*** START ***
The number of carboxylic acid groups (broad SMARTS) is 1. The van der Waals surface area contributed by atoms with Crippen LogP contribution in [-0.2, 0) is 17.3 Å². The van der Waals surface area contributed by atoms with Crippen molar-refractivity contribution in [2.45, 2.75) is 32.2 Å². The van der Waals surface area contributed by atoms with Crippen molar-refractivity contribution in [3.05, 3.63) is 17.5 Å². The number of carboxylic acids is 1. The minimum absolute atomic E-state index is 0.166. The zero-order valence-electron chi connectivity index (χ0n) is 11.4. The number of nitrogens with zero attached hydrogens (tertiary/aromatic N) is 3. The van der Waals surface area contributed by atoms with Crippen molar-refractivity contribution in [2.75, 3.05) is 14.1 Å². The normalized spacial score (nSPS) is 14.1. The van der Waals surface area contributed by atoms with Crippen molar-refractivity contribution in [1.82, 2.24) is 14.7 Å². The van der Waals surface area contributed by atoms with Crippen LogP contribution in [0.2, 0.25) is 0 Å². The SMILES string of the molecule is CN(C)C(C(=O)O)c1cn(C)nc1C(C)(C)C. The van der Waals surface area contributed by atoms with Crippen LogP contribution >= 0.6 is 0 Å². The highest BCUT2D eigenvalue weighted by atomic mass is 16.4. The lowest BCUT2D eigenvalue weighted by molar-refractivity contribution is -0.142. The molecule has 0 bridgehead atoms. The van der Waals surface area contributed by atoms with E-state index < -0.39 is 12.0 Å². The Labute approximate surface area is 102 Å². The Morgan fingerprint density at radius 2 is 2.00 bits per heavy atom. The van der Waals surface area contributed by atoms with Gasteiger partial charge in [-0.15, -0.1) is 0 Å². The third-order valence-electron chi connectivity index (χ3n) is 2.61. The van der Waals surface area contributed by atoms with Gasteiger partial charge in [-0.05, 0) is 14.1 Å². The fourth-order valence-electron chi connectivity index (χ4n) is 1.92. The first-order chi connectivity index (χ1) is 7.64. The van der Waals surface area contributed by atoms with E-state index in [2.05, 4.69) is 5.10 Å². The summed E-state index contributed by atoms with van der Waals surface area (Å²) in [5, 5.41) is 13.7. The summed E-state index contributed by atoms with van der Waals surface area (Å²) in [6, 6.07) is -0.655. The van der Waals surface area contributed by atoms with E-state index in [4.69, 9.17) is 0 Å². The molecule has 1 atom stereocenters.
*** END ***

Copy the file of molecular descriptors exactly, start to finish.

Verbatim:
The number of carboxylic acid groups (broad SMARTS) is 1. The van der Waals surface area contributed by atoms with Crippen LogP contribution in [-0.2, 0) is 17.3 Å². The van der Waals surface area contributed by atoms with Crippen molar-refractivity contribution in [2.45, 2.75) is 32.2 Å². The van der Waals surface area contributed by atoms with Crippen molar-refractivity contribution in [3.05, 3.63) is 17.5 Å². The number of carboxylic acids is 1. The minimum absolute atomic E-state index is 0.166. The zero-order valence-electron chi connectivity index (χ0n) is 11.4. The number of nitrogens with zero attached hydrogens (tertiary/aromatic N) is 3. The van der Waals surface area contributed by atoms with Crippen molar-refractivity contribution in [2.75, 3.05) is 14.1 Å². The normalized spacial score (nSPS) is 14.1. The van der Waals surface area contributed by atoms with Crippen molar-refractivity contribution in [1.82, 2.24) is 14.7 Å². The van der Waals surface area contributed by atoms with Crippen LogP contribution in [0.2, 0.25) is 0 Å². The SMILES string of the molecule is CN(C)C(C(=O)O)c1cn(C)nc1C(C)(C)C. The van der Waals surface area contributed by atoms with Crippen LogP contribution >= 0.6 is 0 Å². The highest BCUT2D eigenvalue weighted by atomic mass is 16.4. The lowest BCUT2D eigenvalue weighted by molar-refractivity contribution is -0.142. The molecule has 0 bridgehead atoms. The van der Waals surface area contributed by atoms with E-state index < -0.39 is 12.0 Å². The Labute approximate surface area is 102 Å². The Morgan fingerprint density at radius 2 is 2.00 bits per heavy atom. The van der Waals surface area contributed by atoms with Gasteiger partial charge in [-0.15, -0.1) is 0 Å². The third-order valence-electron chi connectivity index (χ3n) is 2.61. The van der Waals surface area contributed by atoms with Gasteiger partial charge in [-0.05, 0) is 14.1 Å². The fourth-order valence-electron chi connectivity index (χ4n) is 1.92. The first-order chi connectivity index (χ1) is 7.64. The van der Waals surface area contributed by atoms with E-state index in [2.05, 4.69) is 5.10 Å². The summed E-state index contributed by atoms with van der Waals surface area (Å²) in [5, 5.41) is 13.7. The summed E-state index contributed by atoms with van der Waals surface area (Å²) in [6, 6.07) is -0.655. The van der Waals surface area contributed by atoms with E-state index in [4.69, 9.17) is 0 Å². The molecule has 1 atom stereocenters.